Wednesday, May 20, 2009

Risk assessment science

I agree with Ben Tomhave on this particular subject. He is basically saying that we still don't have a good solution for reliable and repeatable risk assessments. I must say that this is not true to smaller scopes, like a single application or a small network or system. However, when we start talking about a risk assessment for an entire organization, I really don't trust the results.

A lot of people will say that this is not true, as they've already completed successfully several assessments. For those I would ask, do you think that just by delivering a methodology you can ensure that the results would be the same for any other (competent) security professional? Until we can answer that with a sounding "YES", I don't think we've developed a good enough methodology for risk assessments. In short, I want to see a methodology that brings results that can used to:

  • Compare the risk from different organizations (benchmarking!)
  • Compare the risk for the same organization in different points of time
  • Identify a comfortable level of risk that will be pursued by the implementation of security measures
  • Identify the results of applying security measures (answering the basic question, "was it helpful/worth doing?")
  • Compare the risk from two or more different business processes, components or approaches
  • Protect against "black swans" (this one is extremely hard)
It should also:
  • Include "blind spots" from the organization into the risk calculation
  • Consider the interdependency of different business and technology processes and components (how much risk are your production systems inheriting from your development systems?)
  • Be resilient to the fact that almost all medium/big organizations have very high levels of uncertainty on the different variables usually necessary for a meaningful risk calculation
That's not easy and most of the current methodologies cannot address all these issues. That's the fun part in our job today, we need to find how to do it.

Tuesday, May 19, 2009

Helpdesk, a very good start to shape your mindset

I agree with Andrew Hay here:

Should the Helpdesk be a Mandatory Start for an IT Career?

Foranyone who has worked in a “front line” customer facing telephonesupport role, the answer is almost always am emphatic “YES”. I tend toagree with my colleagues for one simple reason - embitterment helps you succeed.

Why do I think IT folks need to have a sprinkle of bitterness be inthis field? The fact is that IT, like roadkill removal, is truly athankless job. Sure, guidance counselors, parents, and the media willall tell you that “Computers are the way to go” for a good salary,benefits, and career advancement. The problem with that mentality isthat it’s not the mid-1980’s anymore. More and more jobs are beingmoved to parts of the world where wages are lower and, to be perfectlyfrank, people are willing to do the crappy jobs that North Americansthink are beneath them.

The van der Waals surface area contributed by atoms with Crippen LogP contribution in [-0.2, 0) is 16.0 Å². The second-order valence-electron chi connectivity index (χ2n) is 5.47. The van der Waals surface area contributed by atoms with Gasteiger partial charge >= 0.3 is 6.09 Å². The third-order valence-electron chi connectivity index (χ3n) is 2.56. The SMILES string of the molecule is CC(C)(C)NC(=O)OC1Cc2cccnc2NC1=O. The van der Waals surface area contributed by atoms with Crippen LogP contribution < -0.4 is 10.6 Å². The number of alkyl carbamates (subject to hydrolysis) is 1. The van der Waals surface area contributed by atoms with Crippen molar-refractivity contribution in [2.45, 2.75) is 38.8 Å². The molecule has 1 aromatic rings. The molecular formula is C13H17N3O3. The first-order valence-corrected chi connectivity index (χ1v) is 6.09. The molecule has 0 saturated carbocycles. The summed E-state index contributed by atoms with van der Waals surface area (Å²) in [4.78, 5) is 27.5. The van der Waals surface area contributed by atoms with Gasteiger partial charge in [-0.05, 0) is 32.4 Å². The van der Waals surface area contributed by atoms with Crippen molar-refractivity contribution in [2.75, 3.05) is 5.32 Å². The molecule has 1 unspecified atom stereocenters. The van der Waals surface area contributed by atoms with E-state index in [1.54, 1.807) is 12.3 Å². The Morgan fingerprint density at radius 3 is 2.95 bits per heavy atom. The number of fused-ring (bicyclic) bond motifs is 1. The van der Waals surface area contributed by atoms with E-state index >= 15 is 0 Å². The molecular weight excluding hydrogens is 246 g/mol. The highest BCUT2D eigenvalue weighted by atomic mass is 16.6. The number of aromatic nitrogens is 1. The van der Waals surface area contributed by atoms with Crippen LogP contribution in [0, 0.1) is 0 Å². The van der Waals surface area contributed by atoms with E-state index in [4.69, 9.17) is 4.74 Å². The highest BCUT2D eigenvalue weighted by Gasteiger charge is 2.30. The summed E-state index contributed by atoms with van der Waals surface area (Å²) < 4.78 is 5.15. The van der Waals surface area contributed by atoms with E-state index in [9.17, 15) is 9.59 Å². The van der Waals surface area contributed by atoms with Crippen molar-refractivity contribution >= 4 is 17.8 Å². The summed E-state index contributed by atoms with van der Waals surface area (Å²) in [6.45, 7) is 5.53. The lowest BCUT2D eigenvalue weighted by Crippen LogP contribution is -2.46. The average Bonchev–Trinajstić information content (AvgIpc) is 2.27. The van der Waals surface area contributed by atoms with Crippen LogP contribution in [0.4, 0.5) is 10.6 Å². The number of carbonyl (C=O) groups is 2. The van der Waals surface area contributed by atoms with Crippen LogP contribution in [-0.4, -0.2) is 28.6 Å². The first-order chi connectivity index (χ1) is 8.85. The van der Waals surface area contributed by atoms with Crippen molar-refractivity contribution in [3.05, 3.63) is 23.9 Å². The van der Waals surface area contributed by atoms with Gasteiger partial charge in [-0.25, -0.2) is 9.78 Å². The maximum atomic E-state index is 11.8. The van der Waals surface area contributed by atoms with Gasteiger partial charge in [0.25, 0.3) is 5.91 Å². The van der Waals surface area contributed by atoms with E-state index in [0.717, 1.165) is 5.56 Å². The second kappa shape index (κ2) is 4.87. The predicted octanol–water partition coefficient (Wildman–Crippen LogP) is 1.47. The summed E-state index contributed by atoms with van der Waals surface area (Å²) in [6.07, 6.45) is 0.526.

To be clear, I’m not saying that working in IT is the hardest, orworst, job around. IT workers are taken for granted, much like theaforementioned roadkill removal worker. Most people enjoy driving towork on a road free from dead animals. When an animal gets run over andleft for dead, the roadkill removal person is dispatched to “dispose”of the remains. When was the last time you sent a “thank you” card toyour roadkill removal person? To that end, when was the last time yousent a “thank you” card to a member of your IT department? Show ofhands?

Now let’s jump back to my original topic with a metaphor: an ITcareer is like a human body and, in order for your career to live along and healthy life, you need a nice thick layer of skin to protectyou from infection. The “infection” in this metaphor referrers to theemotional challenges that every IT professional experiences duringtheir career. In order for IT personnel to adequately quote with thecritical thinking required to overcome most IT related challenges, a“thick skin” is a requirement — one that I believe should show up onmost job postings.

Working on the front lines of an IT organization let’s youexperience what it’s like to sympathize, and empathize, with those whoare having the problems. It lets you develop valuable customer serviceand communications skills while you work towards making the customerhappy. Along the way you’ll have numerous bad experiences which willserve as lessons that you can use to make yourself a better person.

No matter what role you hold within an organization, you havecustomers to answer to. This is something that working the front linesforces you to remember. Good or bad, working in the trenches teachesyou valuable life lessons that will only help you grow as an ITprofessional.